Two hafniums don’t make a holmium. This third member of the heavy rare-earth elements (HREE) has three electron pairs that give it the ability to be the leading medical laser, detect objects based on their vibrational signal, defeat infrared heat-seeking missiles, and generate high-energy laser pulses.
Ho:YAG solid state lasers are used in military and space-based laser distance and ranging (LADAR) systems to create 3D images and detect objects at great distances.
Laser-based Ho:YAG is used in infrared countermeasure (IRCM) systems to confuse shoulder-launched, infrared "heat-seeking" missiles firing at jets and helicopters.
Holmium: yttrium aluminum garnet (Ho:YAG) is the most widely used laser in medical surgical procedures.
Holmium coherent laser-based radar systems are used to detect hidden remote targets using high-resolution Doppler.
Thulium, Holmium:Yttrium Lithium Fluoride (Tm,Ho:YLF) lasers have space-based applications with high-pulse energies.
Holmium has the highest magnetic moment (10.6 µB) of any naturally occurring element and has been used to create the highest known magnetic fields as a pole piece or magnetic flux concentrator.
The element symbols for Carbon-Holmium-Cobalt-Lanthanum-Tellurium spells CHoCoLaTe.
Holmium is one of the colorants used in cubic zirconia, for use in jewelry, providing the dichroic colors of peach and yellow.
A glass multiband calibration filter (holmium- HY1) is made by Hoya glass.
Holmium was discovered by Swedish chemist, geologist, botanist, and hydrogapher Per Teodor Cleve in 1879.
He obtained an impure erbia from which scandia and ytterbia had been removed and noticed that the atomic weight of his impure erbia did not match that of erbia discovered by Carl Mosander in 1843.
He immediately started refining it by fractional crystallization into three "earths", erbia, holmia, and thulia.
Holmium and thulium were both new rare earths that Cleve verified by molecular weight and their spectral lines.
The spectra of the elements had previously been studied by Swiss chemists Marc Delafontaine and Jean-Louis Soret who called it "element X" but were not able to separate it (Weeks and Leicester, 1968, p. 681).
Holmium was named by P.T. Cleve for Holmia, the Latin name for the city of Stockkholm, which he described as "whose surroundings contain many minerals rich in yttria" (Cleve, 1879).
Holmium is a bright silver metal that is stable in dry air but oxidizes rapidly in moist air and at elevated temperatures.
The metal is relatively soft and is malleable.
It has a hexagonal close-packed structure, a density of 8.803 gm/cm3, a melting point of 1461 °C, and a boiling point of 2600 °C.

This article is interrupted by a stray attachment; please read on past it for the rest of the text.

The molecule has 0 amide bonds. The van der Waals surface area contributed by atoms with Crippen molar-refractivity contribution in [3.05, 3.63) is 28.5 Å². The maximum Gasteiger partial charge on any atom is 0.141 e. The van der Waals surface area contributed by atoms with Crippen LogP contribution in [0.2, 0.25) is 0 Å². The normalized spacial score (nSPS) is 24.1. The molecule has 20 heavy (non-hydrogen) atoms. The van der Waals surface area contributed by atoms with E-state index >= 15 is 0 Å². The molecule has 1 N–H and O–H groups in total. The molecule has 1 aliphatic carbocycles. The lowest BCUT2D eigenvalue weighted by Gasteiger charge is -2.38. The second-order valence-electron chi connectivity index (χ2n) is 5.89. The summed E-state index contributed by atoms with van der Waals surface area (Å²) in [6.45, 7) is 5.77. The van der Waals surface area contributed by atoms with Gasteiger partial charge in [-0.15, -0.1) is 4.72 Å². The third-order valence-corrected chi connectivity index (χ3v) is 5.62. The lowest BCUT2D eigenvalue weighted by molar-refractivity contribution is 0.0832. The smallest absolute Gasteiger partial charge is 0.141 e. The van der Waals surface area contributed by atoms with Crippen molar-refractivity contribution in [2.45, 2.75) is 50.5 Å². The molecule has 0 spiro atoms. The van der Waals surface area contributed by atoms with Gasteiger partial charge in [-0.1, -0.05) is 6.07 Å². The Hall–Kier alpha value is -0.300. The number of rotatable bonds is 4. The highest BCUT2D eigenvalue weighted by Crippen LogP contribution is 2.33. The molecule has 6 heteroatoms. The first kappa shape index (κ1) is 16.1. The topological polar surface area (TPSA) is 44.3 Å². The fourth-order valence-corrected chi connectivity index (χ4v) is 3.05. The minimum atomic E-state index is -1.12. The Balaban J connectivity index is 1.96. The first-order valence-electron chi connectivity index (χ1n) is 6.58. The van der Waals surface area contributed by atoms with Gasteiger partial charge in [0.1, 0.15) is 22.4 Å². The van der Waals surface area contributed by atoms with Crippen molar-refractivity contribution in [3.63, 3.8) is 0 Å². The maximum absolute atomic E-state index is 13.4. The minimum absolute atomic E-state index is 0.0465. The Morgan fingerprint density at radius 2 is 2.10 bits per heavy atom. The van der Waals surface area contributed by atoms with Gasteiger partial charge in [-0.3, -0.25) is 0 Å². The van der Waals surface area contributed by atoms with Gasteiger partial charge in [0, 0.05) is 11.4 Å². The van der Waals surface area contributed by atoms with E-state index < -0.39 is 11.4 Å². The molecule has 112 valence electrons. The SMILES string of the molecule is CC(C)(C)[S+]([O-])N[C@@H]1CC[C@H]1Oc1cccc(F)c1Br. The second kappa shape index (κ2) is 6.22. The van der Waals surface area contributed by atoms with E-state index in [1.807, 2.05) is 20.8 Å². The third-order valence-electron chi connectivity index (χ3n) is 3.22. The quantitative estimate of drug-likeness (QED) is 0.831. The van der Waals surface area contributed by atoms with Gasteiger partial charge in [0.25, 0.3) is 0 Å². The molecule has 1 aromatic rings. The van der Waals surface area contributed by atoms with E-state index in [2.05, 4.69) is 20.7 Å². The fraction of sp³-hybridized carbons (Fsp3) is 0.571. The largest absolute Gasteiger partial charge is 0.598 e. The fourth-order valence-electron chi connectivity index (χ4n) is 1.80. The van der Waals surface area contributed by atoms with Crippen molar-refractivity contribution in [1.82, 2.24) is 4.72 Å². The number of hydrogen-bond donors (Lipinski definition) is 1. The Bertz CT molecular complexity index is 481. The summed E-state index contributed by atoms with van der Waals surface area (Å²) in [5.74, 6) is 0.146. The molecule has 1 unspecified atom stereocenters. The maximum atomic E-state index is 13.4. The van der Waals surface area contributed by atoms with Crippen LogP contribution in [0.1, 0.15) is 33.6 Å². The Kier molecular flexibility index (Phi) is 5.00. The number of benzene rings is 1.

Holmium oxide, or holmia, occurs as a sesquioxide with the formula Ho2O3.
The oxide is a light yellow powder with a melting point of 2360 °C, a specific gravity of 5.0 gm/cm3, and a formula weight of 378.86.
Preparation of Metal
Holmium metal is typically prepared by calciothermic reduction of the trihalide, typically HoF3.
Although its melting point is similar to Y, Gd, Tb, and Lu, its vapor pressure at the melting point is much higher.
This makes purification of Ho, and similar elements Sc, Dy, and Er with high vapor pressures, comparatively easy.
Common interstitial impurities which form stable compounds with nitrogen, carbon, and oxygen remain in the residue when the metal is sublimed at 1220 °C at a slow rate (Beaudry and Gschneidner, Jr., 1978).
Holmium metal is formed when the fluoride preferentially separates from holmium fluoride at high-temperature and combines with calcium metal forming calcium fluoride and deposits a high-purity holmium metal.
Large resources of holmium in xenotime and monazite are available worldwide in ancient and recent placer deposits, uranium ores, and weathered clay deposits (ion-adsorption ore).
It occurs in the Earth’s crust at an average concentration of 1 parts per million.
Xenotime is enriched in holmium oxide and contains 2.0% to 2.6% of the rare-earth oxide (REO) content.
Monazite-(Ce), which is more abundant in the Earth’s crust than xenotime, has holmium oxide contents of 0.05% to 0.12% of the REO content.
The yttrium-enriched Longnan-type ion-adsorption ore has a holmium oxide content of 1.6% of the REO content, however, the Xunwu-type contains only a trace amount.
Hard rock monazite-(Nd) in the Lemhi Pass district of Idaho-Montana has an average holmium oxide content of 0.19% of the REO distribution (Hedrick, unpublished manuscript).
Holmium oxide contents in apatite, loparite, and eudialyte in Russia are 0.05%, 0.7%, and 2.9%, respectively (Hedrick, Sinha, and Kosynkin, 1997).
Only trace amounts of holmium oxide occur in bastnäsites at the Bayan Obo mine in China and at Mountain Pass in the United States.